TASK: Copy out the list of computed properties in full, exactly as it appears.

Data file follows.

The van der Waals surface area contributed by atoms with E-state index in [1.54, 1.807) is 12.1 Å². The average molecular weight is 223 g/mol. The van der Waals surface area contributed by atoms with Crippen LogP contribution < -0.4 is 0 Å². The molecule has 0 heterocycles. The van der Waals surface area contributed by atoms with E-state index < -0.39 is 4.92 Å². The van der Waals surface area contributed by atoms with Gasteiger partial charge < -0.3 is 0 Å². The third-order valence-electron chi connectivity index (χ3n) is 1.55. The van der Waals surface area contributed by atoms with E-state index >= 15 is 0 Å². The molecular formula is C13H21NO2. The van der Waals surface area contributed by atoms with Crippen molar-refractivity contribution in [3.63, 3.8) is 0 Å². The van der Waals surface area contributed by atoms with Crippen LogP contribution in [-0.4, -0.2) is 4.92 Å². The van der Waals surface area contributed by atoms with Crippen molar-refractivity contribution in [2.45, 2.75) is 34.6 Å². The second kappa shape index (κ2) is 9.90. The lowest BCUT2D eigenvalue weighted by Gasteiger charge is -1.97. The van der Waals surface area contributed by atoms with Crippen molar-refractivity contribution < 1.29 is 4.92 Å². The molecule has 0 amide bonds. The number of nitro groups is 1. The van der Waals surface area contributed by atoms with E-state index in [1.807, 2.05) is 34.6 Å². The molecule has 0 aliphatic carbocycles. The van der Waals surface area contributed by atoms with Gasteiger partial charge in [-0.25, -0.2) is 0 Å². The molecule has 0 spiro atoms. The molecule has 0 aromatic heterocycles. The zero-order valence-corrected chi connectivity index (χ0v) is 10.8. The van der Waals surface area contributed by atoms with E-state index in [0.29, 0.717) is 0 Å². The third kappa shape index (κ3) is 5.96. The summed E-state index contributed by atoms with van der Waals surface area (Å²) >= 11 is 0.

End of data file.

The van der Waals surface area contributed by atoms with E-state index in [1.54, 1.807) is 12.1 Å². The average molecular weight is 223 g/mol. The van der Waals surface area contributed by atoms with Crippen LogP contribution < -0.4 is 0 Å². The molecule has 0 heterocycles. The van der Waals surface area contributed by atoms with E-state index < -0.39 is 4.92 Å². The van der Waals surface area contributed by atoms with Gasteiger partial charge < -0.3 is 0 Å². The third-order valence-electron chi connectivity index (χ3n) is 1.55. The van der Waals surface area contributed by atoms with E-state index >= 15 is 0 Å². The molecular formula is C13H21NO2. The van der Waals surface area contributed by atoms with Crippen molar-refractivity contribution in [3.63, 3.8) is 0 Å². The van der Waals surface area contributed by atoms with Crippen LogP contribution in [-0.4, -0.2) is 4.92 Å². The van der Waals surface area contributed by atoms with Crippen molar-refractivity contribution in [2.45, 2.75) is 34.6 Å². The second kappa shape index (κ2) is 9.90. The lowest BCUT2D eigenvalue weighted by Gasteiger charge is -1.97. The van der Waals surface area contributed by atoms with Crippen molar-refractivity contribution < 1.29 is 4.92 Å². The molecule has 0 amide bonds. The number of nitro groups is 1. The van der Waals surface area contributed by atoms with E-state index in [1.807, 2.05) is 34.6 Å². The molecule has 0 aliphatic carbocycles. The van der Waals surface area contributed by atoms with Gasteiger partial charge in [-0.25, -0.2) is 0 Å². The molecule has 0 spiro atoms. The molecule has 0 aromatic heterocycles. The zero-order valence-corrected chi connectivity index (χ0v) is 10.8. The van der Waals surface area contributed by atoms with E-state index in [0.29, 0.717) is 0 Å². The third kappa shape index (κ3) is 5.96. The summed E-state index contributed by atoms with van der Waals surface area (Å²) >= 11 is 0.